Architecture
16%*
Earth Science
(Unclassified)
11%
Forestry
12%
Fish and Wildlife
12%
Geography
12%
Global or Intl. Studies
16%*
Natural Resource
Environmental
Management
28%*
Planning
11%
• Average discipline
involvement across all
schools
Discipline Breakdown Comparison
Average Role At Individual Schools; Frequency Across All Schools
Other
4%
SOCY
3%
PLAN
11%
PHIL
2%
NREM
28%
HIST
3%
73%
HEALTH
3%
73%
GOBL or INTL Studies
16%
GOVT/Polisci
2%
80%
GEOG
12%
80%
FW
12%
20%
FORST
12%
20%
EARTH SCI (Unclassified)
11%
20%
ENVS
9%
67%
ENGR
8%
67%
ECON
5%
BUS
8%
BIO
7%
ARCH
16%
ANTH
4%
40%
20%
0%
100%
60%
27%
47%
20%
27%
% of Total Sustainability Curriculum
Frequency for All Schools
93%
67%
87%
20%
73%
20%
40%
60%
80%
100%
Outliers
Discipline/Field
Average
Proportion
of Courses
Architecture
16%*
Global or Intl. Studies
16%*
Natural Resource
Environmental
Management
28%*
• Ball State University
Architecture, 35%
• American University
Global Studies, 39%
• University of Wisc.
Stevens Point
Nat. Resource Mgmt.,
42%
Using STARS Data As A Research Tool
• Limitations
• Reporting inconsistencies
• Course sum inconsistencies
• Dead links
• Course department/discipline not listed
• Solution: Calling institution’s STARS liaison
• Data cleaning
• Flagging feature (did not use)
Limitations Contd.: Definition of “Sustainability Focused Course”
Looking Forward: STARS 2.0
STARS 1.2 ER 6
• Sustainability focused
courses: concentrate on
the concept of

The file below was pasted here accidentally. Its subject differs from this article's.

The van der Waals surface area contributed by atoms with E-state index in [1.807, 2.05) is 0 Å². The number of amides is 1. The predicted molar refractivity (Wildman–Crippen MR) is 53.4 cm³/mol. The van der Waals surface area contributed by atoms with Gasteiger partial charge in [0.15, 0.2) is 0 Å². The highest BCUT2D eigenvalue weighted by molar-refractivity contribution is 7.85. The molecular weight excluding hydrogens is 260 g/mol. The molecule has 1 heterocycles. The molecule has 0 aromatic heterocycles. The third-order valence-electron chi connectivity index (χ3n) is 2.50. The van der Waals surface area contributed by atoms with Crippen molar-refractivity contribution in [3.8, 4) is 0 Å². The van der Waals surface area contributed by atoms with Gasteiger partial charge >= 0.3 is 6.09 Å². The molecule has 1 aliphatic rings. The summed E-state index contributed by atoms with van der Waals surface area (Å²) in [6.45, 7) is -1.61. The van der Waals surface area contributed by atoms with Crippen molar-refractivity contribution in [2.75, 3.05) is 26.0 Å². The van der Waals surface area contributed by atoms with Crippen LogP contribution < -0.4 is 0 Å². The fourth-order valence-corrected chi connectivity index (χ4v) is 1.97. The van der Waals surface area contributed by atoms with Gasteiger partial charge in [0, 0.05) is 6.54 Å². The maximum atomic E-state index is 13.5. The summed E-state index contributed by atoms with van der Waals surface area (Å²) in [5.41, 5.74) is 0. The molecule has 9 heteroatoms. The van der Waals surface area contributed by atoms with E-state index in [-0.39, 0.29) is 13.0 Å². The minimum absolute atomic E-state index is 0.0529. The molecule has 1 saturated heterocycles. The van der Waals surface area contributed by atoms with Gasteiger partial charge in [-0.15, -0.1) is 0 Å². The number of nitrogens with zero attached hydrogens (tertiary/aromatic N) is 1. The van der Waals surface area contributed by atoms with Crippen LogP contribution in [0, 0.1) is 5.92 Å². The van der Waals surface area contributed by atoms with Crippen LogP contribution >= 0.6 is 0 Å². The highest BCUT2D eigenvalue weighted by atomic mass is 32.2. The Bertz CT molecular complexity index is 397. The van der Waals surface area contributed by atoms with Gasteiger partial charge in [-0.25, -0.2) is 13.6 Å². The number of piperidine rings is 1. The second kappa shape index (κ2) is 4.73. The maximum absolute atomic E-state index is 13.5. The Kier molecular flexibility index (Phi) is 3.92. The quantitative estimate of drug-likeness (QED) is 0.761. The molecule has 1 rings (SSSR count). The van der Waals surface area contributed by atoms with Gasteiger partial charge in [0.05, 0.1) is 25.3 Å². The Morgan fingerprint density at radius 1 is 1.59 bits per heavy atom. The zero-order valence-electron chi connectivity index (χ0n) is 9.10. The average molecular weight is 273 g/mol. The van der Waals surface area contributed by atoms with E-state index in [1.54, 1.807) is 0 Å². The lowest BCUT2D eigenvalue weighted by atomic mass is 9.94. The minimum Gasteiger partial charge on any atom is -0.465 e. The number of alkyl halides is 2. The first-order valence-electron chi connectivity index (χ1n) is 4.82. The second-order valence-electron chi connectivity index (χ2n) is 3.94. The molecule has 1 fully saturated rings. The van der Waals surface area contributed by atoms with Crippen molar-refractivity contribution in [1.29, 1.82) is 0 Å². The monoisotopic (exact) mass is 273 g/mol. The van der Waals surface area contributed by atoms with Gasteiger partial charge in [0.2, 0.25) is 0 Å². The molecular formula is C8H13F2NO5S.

sustainability including its
social, economic, and
environmental
dimensions, or examine
an issue or topic using
sustainability as a lens
STARS 2.0 AC 1
Increased
Accountability
Features
• Sustainability
courses:
the
Flagging
primary feature
and explicit focus is on
sustainability
and/or solving
Entry
spot-checking
one or more major
sustainability challenge (e.g.
the course contributes toward
achieving principles outlined in
the Earth Charter).
• Foundational courses
• Application of sustainability
within a field (usually
interdisciplinary)
• Courses providing
skills/knowledge directly related
to solving or understanding
sustainability challenges
Looking Forward
• Next Step in Research:
“Bulk up” Geography-offering schools data-set via phone
calls, emails
2. Analyze remainder of Gold-rated institutions
1.
Does departmental size, department influence at institution,
department budget correlate to proportion of sustainability
course offerings?
Does institutional mission contribute to sustainability course
offerings?
What is the future for sustainability courses? What is the role of
stakeholder demand?
Questions and Discussion
Makayla Bonney
SIU Graduate Fellow
MS Candidate, Geography
[email protected]
309/331.3617
Background
• National Geographic and Geography Education
Standards
• 1984: Five Themes of Geography
• 1994: Geography Education National Standards Project
• Two Perspectives of geography education:
• Spatial and ecological
• 2011-Present: Daniel Edelson, VP Education
• Geoliteracy: required an understanding of:
• Interactions: Human and natural systems
• Implications: forward thinking, cost v. benefit
• Interconnections: Place, systems thinking, global perspective